When I first heard about Milwaukee OATS, a local screen printing company, I thought of grain. To my surprise, the name has no connection with hearty grains. Instead, it’s short for “Just a T-Shirt”.
Enrique Murguia, the owner of OATS, never saw himself as a screen printer. As a kid, he struggled to connect with people, but found a way to express himself by creating urban art.
“When I grew up with English and Spanish, my communication skills weren’t the best,” said Murguia. “Art has allowed me to connect with different communities and break the barrier.”
Another passion for Murguia was politics. In high school, he tried to experiment with art to shed light on local issues. However, nothing clicked until he saw Shepard Fairey’s work. Fairey is a street performer and founder of OBEY Clothing, best known for Barack Obama’s “Hope” poster for the 2008 presidential campaign.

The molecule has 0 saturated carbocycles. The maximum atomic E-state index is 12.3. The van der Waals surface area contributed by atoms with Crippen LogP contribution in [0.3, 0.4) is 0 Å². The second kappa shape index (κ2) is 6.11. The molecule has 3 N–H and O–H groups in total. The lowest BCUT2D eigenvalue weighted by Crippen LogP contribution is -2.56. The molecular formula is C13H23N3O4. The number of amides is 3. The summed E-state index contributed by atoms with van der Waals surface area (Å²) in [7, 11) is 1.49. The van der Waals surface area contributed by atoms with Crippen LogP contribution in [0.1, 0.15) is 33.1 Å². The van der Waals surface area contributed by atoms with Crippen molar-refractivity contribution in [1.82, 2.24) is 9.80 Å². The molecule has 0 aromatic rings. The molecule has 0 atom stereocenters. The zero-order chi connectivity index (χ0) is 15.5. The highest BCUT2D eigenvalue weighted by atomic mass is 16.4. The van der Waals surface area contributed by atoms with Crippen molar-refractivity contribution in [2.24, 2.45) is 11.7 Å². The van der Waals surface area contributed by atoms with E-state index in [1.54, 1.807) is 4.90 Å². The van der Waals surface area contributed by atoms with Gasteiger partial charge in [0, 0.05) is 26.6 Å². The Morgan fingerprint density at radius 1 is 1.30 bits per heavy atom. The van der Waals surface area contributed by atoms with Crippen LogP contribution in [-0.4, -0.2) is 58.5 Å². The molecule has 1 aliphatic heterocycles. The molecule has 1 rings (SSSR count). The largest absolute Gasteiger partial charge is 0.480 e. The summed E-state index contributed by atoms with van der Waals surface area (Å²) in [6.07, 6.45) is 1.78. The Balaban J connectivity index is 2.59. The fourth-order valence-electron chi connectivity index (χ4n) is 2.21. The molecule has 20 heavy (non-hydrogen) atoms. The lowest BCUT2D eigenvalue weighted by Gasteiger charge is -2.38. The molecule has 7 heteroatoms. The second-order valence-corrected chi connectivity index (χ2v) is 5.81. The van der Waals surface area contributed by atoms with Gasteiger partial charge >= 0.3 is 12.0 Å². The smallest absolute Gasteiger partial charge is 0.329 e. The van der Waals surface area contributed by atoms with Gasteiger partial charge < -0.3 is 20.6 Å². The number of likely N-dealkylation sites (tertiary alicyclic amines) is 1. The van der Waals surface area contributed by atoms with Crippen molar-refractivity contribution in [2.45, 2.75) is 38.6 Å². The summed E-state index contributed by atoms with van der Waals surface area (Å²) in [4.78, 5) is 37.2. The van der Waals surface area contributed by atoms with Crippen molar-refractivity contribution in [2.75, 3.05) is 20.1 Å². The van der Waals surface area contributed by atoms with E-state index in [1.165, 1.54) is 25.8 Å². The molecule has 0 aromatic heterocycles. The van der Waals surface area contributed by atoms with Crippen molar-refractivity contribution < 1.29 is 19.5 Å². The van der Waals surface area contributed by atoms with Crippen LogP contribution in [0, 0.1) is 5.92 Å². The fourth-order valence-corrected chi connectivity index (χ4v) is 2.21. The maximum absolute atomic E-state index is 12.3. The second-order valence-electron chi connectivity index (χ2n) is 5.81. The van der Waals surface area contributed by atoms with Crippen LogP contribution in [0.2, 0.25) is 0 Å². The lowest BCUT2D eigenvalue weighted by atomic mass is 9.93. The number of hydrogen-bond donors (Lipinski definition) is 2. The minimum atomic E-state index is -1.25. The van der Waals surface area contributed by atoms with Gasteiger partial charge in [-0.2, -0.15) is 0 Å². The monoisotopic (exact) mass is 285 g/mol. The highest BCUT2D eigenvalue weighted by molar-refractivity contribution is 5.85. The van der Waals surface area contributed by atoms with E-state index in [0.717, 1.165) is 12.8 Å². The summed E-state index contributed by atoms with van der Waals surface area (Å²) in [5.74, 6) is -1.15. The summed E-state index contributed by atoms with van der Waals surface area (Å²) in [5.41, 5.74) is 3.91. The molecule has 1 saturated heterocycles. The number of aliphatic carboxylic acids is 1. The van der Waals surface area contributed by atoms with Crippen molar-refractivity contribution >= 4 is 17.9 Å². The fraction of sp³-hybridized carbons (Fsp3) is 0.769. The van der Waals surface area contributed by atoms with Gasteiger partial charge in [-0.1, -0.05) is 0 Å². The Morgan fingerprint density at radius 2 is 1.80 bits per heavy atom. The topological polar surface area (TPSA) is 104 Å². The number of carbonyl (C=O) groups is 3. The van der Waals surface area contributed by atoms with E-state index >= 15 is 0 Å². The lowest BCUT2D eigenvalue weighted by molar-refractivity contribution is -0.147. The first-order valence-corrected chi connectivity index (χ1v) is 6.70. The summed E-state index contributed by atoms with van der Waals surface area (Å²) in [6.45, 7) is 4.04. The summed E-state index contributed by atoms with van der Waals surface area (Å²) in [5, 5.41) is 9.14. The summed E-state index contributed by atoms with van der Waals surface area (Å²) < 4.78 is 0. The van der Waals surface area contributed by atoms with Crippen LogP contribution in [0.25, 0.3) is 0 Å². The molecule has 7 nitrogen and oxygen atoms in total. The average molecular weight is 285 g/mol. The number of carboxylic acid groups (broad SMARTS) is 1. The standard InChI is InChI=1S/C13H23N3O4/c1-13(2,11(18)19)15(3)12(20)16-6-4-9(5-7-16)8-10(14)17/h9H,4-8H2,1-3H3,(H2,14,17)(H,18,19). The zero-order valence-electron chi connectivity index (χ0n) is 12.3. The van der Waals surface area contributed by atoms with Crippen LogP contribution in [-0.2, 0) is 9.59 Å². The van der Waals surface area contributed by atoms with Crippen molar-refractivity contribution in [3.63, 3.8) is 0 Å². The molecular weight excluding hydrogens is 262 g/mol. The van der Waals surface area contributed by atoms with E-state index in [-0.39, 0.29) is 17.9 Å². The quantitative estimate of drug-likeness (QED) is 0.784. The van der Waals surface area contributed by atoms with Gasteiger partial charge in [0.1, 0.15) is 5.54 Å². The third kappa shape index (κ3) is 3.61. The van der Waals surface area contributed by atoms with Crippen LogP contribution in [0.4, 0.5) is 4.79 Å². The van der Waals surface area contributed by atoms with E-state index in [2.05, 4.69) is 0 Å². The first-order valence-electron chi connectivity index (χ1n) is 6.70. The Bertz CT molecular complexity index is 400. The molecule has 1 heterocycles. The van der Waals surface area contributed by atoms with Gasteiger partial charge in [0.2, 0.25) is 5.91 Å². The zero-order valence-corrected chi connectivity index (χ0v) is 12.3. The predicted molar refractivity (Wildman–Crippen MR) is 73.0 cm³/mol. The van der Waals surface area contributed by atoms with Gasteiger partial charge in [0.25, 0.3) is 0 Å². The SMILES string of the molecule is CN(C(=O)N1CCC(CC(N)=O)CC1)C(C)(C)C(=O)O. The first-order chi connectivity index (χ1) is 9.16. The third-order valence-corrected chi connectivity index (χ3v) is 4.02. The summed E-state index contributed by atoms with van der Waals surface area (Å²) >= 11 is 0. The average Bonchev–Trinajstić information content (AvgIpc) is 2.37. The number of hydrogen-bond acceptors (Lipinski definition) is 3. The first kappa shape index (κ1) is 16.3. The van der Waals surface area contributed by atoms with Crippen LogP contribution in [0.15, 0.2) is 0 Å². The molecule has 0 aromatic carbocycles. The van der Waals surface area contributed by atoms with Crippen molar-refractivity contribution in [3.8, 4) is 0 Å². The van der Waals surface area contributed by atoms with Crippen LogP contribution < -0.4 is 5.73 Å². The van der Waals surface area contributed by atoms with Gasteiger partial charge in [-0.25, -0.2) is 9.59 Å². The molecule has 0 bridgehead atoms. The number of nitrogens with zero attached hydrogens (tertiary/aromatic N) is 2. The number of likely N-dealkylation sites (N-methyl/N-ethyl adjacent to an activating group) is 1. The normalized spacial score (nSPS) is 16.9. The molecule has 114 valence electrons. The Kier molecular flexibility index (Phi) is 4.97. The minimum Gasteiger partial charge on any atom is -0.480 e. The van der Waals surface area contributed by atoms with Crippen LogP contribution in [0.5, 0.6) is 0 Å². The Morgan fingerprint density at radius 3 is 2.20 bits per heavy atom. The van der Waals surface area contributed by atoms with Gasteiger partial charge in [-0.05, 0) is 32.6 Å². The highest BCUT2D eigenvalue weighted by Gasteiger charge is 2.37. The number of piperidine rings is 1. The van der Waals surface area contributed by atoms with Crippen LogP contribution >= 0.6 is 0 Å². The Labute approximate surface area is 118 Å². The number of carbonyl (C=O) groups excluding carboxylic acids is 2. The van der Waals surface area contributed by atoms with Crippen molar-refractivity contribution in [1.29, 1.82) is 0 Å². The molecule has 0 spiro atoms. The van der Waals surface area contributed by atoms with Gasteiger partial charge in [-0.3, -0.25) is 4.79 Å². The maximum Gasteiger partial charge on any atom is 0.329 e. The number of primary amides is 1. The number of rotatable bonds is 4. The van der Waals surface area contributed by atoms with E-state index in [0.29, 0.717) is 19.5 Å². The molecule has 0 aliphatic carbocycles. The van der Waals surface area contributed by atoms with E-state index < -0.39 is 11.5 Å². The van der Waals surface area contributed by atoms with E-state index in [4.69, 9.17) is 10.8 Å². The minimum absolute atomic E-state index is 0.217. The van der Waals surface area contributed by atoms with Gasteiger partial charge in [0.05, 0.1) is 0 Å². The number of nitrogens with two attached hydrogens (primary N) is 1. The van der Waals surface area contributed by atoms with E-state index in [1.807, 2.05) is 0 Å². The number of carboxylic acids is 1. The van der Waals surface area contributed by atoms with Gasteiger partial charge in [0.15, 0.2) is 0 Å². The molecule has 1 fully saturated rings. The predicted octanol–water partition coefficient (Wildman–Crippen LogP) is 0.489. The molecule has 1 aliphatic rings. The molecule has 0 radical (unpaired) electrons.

When he was enrolled at Stevens Point University, he created shirts for his group of friends from videos on YouTube and mentored by Bay Tex Inc. After attracting a small clientele on campus, OATS was founded.
“Even though we were offering a product, a product that meant so much to someone, at the end of the day it was just a t-shirt,” said Murguia.
Enrique Murguia screen printing | Courtesy Enrique Murguia
OATS has worked with organizations such as Urban Underground, Youth Justice Milwaukee, and the Wisconsin Department of Children and Families. OATS not only creates goods for organizations, but also works with individuals who create their own brands and movements. According to Murguia, Milwaukee is creating its own ecosystem for entrepreneurship.
“I know if I can help one young person, that young person will go to church and help ten other people,” Murguia said.
Currently, OATS is opening an internship to teach the art of screen printing and building your business.